High fashion in Amritsar

It might be the undisputed food capital of North India today, but once upon a time, the home to Darbar Sahib was a major textile trading centre. JASVINDER KAUR captures the story for The Tribune

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High fashion: In the 1940s, Punjabi men and women wore a variety of imported material, the kind that was traded at Amritsar. From here, the fabrics made inroads into other towns of Punjab – Photo: The Tribune
By Jasvinder Kaur | PUNJAB, INDIA |

It might be the undisputed food capital of North India today, but once upon a time, Holy City was a major textile trading centre

By Jasvinder Kaur | PUNJAB, INDIA |

Around 200 years ago, as Maharaja Ranjit Singh, aided by his legendary French generals, was consolidating his kingdom, the latter were introducing Europe to rich North Indian textiles. At the heart of this trade was Amritsar, the undisputed food capital of North India today, but a major centre for textiles in the distant past.

Amritsar, for many centuries, has in one way or the other been associated with textiles, either as a producer or as a trading centre. In fact, it became a centre of production of shawls and was at the forefront of exporting them to Europe during Ranjit Singh’s rule.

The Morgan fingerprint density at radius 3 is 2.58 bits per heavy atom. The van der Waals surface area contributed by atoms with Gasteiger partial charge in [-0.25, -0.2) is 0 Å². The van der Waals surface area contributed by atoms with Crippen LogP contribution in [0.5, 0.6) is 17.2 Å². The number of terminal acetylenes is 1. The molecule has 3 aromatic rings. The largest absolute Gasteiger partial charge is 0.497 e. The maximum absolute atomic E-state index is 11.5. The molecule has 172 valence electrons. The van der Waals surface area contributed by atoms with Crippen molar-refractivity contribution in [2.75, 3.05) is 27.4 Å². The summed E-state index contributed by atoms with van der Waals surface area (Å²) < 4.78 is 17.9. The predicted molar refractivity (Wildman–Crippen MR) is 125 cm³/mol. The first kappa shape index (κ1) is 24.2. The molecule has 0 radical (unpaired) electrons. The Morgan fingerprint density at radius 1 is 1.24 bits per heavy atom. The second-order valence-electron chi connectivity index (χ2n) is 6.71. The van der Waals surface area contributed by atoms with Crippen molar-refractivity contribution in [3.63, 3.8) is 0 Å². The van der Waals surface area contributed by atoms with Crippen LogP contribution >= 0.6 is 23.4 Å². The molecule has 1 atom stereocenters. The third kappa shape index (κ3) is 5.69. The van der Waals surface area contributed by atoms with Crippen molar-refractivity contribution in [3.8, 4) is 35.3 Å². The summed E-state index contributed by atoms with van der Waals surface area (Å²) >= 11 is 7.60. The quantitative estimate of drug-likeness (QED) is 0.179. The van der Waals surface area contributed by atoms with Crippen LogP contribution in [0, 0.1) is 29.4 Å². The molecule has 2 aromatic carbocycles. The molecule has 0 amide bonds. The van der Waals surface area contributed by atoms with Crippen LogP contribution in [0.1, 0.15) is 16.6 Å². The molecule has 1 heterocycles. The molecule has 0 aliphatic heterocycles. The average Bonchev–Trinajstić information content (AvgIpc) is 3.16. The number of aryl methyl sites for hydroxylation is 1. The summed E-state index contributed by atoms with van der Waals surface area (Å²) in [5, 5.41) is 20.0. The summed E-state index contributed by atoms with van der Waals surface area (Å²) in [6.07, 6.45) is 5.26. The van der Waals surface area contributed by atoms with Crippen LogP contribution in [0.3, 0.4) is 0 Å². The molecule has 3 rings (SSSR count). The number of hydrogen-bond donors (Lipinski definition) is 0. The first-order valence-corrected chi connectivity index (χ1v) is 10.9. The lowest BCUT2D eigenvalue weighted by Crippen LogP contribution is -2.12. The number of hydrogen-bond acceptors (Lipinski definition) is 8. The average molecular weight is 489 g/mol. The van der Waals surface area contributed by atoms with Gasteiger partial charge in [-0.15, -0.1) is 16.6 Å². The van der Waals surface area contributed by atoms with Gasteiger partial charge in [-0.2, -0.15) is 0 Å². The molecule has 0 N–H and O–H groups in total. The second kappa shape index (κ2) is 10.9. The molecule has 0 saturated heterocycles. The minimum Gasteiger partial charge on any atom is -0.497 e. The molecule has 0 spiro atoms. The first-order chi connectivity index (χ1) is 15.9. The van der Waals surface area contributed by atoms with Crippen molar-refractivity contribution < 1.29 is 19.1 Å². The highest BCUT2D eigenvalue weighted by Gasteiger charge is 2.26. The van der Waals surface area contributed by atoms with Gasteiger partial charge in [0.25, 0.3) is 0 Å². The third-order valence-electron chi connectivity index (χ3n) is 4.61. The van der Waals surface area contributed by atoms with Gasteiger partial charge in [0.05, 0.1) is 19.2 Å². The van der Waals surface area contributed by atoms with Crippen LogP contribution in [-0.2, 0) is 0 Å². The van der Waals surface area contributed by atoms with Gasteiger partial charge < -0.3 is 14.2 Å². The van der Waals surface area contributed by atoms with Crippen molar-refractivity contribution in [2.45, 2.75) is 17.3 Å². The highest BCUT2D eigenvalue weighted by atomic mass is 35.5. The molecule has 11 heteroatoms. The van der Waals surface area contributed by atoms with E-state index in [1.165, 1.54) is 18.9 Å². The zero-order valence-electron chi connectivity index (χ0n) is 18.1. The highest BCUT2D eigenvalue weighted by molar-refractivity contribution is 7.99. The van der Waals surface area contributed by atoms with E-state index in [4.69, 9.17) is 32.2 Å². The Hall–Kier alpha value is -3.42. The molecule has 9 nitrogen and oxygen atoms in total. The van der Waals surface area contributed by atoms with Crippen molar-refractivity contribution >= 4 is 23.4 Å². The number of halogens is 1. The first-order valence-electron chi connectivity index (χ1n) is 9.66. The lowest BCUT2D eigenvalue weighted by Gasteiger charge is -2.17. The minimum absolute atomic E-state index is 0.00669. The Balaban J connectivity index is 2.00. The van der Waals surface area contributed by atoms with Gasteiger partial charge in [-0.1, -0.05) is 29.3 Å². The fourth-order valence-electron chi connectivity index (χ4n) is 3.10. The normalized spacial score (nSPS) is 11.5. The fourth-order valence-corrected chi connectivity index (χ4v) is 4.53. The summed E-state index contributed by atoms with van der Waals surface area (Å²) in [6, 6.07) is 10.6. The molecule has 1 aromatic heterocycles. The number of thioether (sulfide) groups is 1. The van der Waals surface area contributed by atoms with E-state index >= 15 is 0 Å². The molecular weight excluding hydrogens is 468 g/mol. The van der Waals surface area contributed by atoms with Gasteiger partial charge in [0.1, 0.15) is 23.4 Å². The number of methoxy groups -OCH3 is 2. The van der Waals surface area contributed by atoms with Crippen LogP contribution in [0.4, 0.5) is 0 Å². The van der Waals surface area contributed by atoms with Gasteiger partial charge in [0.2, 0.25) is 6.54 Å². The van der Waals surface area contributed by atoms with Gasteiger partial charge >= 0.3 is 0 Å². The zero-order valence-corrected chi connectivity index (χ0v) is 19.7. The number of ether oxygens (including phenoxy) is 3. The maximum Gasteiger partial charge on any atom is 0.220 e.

Kashmir became a part of the Sikh kingdom in 1819 after Ranjit Singh invaded it. Shortly afterwards, in 1822, Ranjit Singh hired men from Napoleon’s army — Jean-Francois Allard and Jean-Batiste Ventura — as his generals. By 1835, these generals were exporting shawls to Europe, and Amritsar had become the centre of the Kashmiri shawl trade.

Weavers and dyers from Kashmir settled in the plains and hills of Punjab during this period. One of the factors that pushed them to do so was famine. As a result, Kashmiri colonies were established in places like Amritsar and Ludhiana in present-day Punjab and Nurpur and Tiloknath in what is now Kangra in Himachal Pradesh.

Shawls made in Amritsar — jamavar or kani and amli — were of high quality. Writing in 1872, Baden Powell mentions that shawls from Amritsar were close in quality to Kashmiri shawls. The striped shawls were called jamavar or kitraz, and were popular in Iran and Turkey. These were made by the complicated kani technique. As these were used to make jamas, the word jamavar was also used for them. The amli shawls, on the other hand, were embroidered Kashmiri shawls.

Read the full story, ‘The lost story of Made in Amritsar’ (The Tribune, 19 April 2020), here.

 

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(Asia Samachar, 24 June 2020)

 

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